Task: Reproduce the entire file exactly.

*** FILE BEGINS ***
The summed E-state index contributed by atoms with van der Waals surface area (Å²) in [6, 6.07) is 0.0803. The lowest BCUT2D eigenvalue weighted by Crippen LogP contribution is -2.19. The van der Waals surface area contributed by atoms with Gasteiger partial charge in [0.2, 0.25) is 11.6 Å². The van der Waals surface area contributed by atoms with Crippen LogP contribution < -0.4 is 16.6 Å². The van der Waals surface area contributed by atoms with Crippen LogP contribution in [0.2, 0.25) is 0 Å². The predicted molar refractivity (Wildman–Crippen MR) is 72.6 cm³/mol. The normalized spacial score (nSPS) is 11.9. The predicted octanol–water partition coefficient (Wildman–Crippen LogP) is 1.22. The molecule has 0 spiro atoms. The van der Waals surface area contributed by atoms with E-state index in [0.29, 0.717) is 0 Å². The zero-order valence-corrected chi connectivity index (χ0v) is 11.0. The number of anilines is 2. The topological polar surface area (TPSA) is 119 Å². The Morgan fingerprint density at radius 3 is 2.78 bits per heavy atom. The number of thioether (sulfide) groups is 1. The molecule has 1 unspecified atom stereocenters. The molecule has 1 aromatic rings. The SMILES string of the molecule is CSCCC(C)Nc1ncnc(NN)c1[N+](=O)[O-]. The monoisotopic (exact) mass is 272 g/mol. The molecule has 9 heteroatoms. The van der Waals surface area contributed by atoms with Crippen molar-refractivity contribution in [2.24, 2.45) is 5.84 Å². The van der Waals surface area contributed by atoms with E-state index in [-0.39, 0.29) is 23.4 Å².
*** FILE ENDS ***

The summed E-state index contributed by atoms with van der Waals surface area (Å²) in [6, 6.07) is 0.0803. The lowest BCUT2D eigenvalue weighted by Crippen LogP contribution is -2.19. The van der Waals surface area contributed by atoms with Gasteiger partial charge in [0.2, 0.25) is 11.6 Å². The van der Waals surface area contributed by atoms with Crippen LogP contribution < -0.4 is 16.6 Å². The van der Waals surface area contributed by atoms with Crippen LogP contribution in [0.2, 0.25) is 0 Å². The predicted molar refractivity (Wildman–Crippen MR) is 72.6 cm³/mol. The normalized spacial score (nSPS) is 11.9. The predicted octanol–water partition coefficient (Wildman–Crippen LogP) is 1.22. The molecule has 0 spiro atoms. The van der Waals surface area contributed by atoms with E-state index in [0.29, 0.717) is 0 Å². The zero-order valence-corrected chi connectivity index (χ0v) is 11.0. The number of anilines is 2. The topological polar surface area (TPSA) is 119 Å². The Morgan fingerprint density at radius 3 is 2.78 bits per heavy atom. The number of thioether (sulfide) groups is 1. The molecule has 1 unspecified atom stereocenters. The molecule has 1 aromatic rings. The SMILES string of the molecule is CSCCC(C)Nc1ncnc(NN)c1[N+](=O)[O-]. The monoisotopic (exact) mass is 272 g/mol. The molecule has 9 heteroatoms. The van der Waals surface area contributed by atoms with Crippen molar-refractivity contribution in [2.24, 2.45) is 5.84 Å². The van der Waals surface area contributed by atoms with E-state index in [-0.39, 0.29) is 23.4 Å².